This pioneering BA degree in Japanese and journalism allows you to combine study of the Japanese language and its associated culture with the practice-oriented study of journalism, and to do so with a fairly even emphasis on the 2 halves of this programme of study.
You will learn, on the one side, how to develop journalistic skills, with an emphasis on written and online practice, relevant to a wide range of professional contexts. You will be taught by industry professionals with experience not only in how to write for different media and audiences, but also in how the industry works. The journalism modules offered in this course also emphasise the importance of awareness of the cultural, political and industrial contexts in which journalism is situated.
On the Japanese side, you will study Japanese language from beginner or near-beginner level to a high-intermediate/advanced level of proficiency. Furthermore, the course provides you with a solid grounding in modern Japanese society and culture and, through option modules, specialist knowledge of the media industries in Japan and their practices.
This programme is also available for full-time evening study over 3 years.
How to apply
Application deadlines and interviews
We recommend you apply as early as possible. Later applications may also be considered, subject to availability of places.
Interviews by arrangement, April to August; September if there are vacancies.
Your application must include a clear supporting statement in which you explain why you wish to apply for this programme, alongside any relevant academic, professional or other experiences related to journalism or media as well as Japanese language or culture.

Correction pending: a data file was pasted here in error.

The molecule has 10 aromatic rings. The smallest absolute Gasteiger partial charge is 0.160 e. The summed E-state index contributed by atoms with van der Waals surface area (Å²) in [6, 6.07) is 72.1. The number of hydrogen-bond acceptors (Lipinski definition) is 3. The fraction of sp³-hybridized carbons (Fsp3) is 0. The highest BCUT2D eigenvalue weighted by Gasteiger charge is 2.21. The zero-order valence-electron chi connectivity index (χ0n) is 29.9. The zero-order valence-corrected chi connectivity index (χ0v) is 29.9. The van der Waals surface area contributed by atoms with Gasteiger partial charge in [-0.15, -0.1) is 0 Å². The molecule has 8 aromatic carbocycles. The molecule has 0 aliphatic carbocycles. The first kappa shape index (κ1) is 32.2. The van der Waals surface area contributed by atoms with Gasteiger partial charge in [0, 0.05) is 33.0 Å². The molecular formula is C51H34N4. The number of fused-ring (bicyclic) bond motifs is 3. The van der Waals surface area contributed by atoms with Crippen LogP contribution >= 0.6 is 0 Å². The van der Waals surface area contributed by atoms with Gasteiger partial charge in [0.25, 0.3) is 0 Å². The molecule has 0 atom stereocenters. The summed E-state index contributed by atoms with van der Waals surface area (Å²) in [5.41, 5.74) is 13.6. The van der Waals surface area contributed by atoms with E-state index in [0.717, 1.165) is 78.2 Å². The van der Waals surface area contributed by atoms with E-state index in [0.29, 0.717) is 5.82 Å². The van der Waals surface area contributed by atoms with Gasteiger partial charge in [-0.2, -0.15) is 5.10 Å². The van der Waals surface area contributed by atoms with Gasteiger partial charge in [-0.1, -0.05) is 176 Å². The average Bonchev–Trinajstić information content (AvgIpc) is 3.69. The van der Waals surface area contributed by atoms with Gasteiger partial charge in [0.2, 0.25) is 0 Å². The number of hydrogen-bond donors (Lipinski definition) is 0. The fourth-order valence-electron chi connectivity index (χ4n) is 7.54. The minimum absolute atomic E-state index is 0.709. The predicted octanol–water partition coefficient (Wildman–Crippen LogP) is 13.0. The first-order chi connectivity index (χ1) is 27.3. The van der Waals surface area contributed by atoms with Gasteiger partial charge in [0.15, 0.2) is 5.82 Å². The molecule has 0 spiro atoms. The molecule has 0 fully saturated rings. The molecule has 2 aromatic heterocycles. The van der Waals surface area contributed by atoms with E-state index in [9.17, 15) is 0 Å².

Japanese and/with Journalism (BA): 4-year, part-time (Part-time)
You take 12 modules (360 credits) in total: 6 modules from a range of Japanese studies (4 of which will usually be language modules) and 6 modules from a range of journalism and media studies.
In your final year, you will be required to submit a dissertation of between 6000 and 8000 words on a topic of your choice, or an in-depth journalistic investigation accompanied by a critical evaluation of the journalistic choices made and the process of communicating them. Guidance about selecting an appropriate topic and supervisor will be given in the summer term of your third year.
Year 1 compulsory modules
Year 1 language modules
Year 2 compulsory module
Year 2 language modules
Year 3 language modules
Year 4 language modules
Final year project
Japanese option modules
Journalism option modules
We welcome applicants without traditional entry qualifications as we base decisions on our own assessment of qualifications, knowledge and previous work experience. We may waive formal entry requirements based on judgement of academic potential.
You can join this programme with Japanese at any level, from complete beginner. Admission is based on a written test, a language entry test (except for complete beginners) and an interview.
Alternative entry routes
Access to Higher Education Diploma with a minimum of 15 credits achieved at Merit or Distinction in media, social science or humanities subject units.
International entry requirements
If English is not your first language or you have not previously studied in English, our usual requirement is the equivalent of an International English Language Testing System (IELTS Academic Test) score of 6.5, with not less than 6.0 in each of the sub-tests.
If you don’t meet the minimum IELTS requirement, we offer pre-sessional English courses, foundation programmes and language support services to help you improve your English language skills and get your place at Birkbeck.
Visit the International section of our website to find out more about our English language entry requirements and relevant requirements by country.
Part-time home/EU students: £
paPart-time overseas students: £
Payment and Fees Discounts
Funding and Financial Support
Careers and employability
Teaching and assessment
Teaching is in small groups. A wide range of teaching methods are employed, including lectures, seminars, language classes and guest speakers.
Assessment varies and includes essays, journalistic writing, recordings, unseen examinations, oral language tests and critical evaluation.